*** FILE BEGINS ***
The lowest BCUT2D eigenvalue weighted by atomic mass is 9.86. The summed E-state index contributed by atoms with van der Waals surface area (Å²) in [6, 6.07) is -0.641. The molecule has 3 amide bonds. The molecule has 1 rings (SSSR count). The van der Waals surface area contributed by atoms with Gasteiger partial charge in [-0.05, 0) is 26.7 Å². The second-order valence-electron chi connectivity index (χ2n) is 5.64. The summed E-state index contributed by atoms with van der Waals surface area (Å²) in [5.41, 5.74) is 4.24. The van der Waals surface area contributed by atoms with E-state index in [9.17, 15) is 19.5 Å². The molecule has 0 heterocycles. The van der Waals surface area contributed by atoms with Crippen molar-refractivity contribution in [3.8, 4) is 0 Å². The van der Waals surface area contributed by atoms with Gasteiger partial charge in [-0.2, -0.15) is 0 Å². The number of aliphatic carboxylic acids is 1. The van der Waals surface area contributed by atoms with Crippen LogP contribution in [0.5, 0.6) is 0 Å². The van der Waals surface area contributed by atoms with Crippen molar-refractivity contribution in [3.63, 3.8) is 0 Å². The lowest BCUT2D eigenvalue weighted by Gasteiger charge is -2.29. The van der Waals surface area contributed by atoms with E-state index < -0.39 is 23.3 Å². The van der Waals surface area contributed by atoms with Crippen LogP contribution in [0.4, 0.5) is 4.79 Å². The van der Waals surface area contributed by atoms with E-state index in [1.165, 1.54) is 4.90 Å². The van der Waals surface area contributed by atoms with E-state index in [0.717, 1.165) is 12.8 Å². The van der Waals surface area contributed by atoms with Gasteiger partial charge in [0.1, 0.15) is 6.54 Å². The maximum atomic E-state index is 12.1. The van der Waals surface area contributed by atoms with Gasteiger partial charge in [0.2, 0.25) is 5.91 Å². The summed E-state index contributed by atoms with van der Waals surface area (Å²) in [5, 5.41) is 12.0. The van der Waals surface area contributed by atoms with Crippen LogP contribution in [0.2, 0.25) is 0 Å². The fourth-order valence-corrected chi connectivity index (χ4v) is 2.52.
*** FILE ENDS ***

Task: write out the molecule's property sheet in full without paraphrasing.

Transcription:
The lowest BCUT2D eigenvalue weighted by atomic mass is 9.86. The summed E-state index contributed by atoms with van der Waals surface area (Å²) in [6, 6.07) is -0.641. The molecule has 3 amide bonds. The molecule has 1 rings (SSSR count). The van der Waals surface area contributed by atoms with Gasteiger partial charge in [-0.05, 0) is 26.7 Å². The second-order valence-electron chi connectivity index (χ2n) is 5.64. The summed E-state index contributed by atoms with van der Waals surface area (Å²) in [5.41, 5.74) is 4.24. The van der Waals surface area contributed by atoms with E-state index in [9.17, 15) is 19.5 Å². The molecule has 0 heterocycles. The van der Waals surface area contributed by atoms with Crippen molar-refractivity contribution in [3.8, 4) is 0 Å². The van der Waals surface area contributed by atoms with Gasteiger partial charge in [-0.2, -0.15) is 0 Å². The number of aliphatic carboxylic acids is 1. The van der Waals surface area contributed by atoms with Crippen LogP contribution in [0.5, 0.6) is 0 Å². The van der Waals surface area contributed by atoms with Crippen molar-refractivity contribution in [3.63, 3.8) is 0 Å². The lowest BCUT2D eigenvalue weighted by Gasteiger charge is -2.29. The van der Waals surface area contributed by atoms with E-state index < -0.39 is 23.3 Å². The van der Waals surface area contributed by atoms with Crippen LogP contribution in [0.4, 0.5) is 4.79 Å². The van der Waals surface area contributed by atoms with E-state index in [1.165, 1.54) is 4.90 Å². The van der Waals surface area contributed by atoms with E-state index in [0.717, 1.165) is 12.8 Å². The van der Waals surface area contributed by atoms with Gasteiger partial charge in [0.1, 0.15) is 6.54 Å². The maximum atomic E-state index is 12.1. The van der Waals surface area contributed by atoms with Gasteiger partial charge in [0.2, 0.25) is 5.91 Å². The summed E-state index contributed by atoms with van der Waals surface area (Å²) in [5, 5.41) is 12.0. The van der Waals surface area contributed by atoms with Crippen LogP contribution in [0.2, 0.25) is 0 Å². The fourth-order valence-corrected chi connectivity index (χ4v) is 2.52.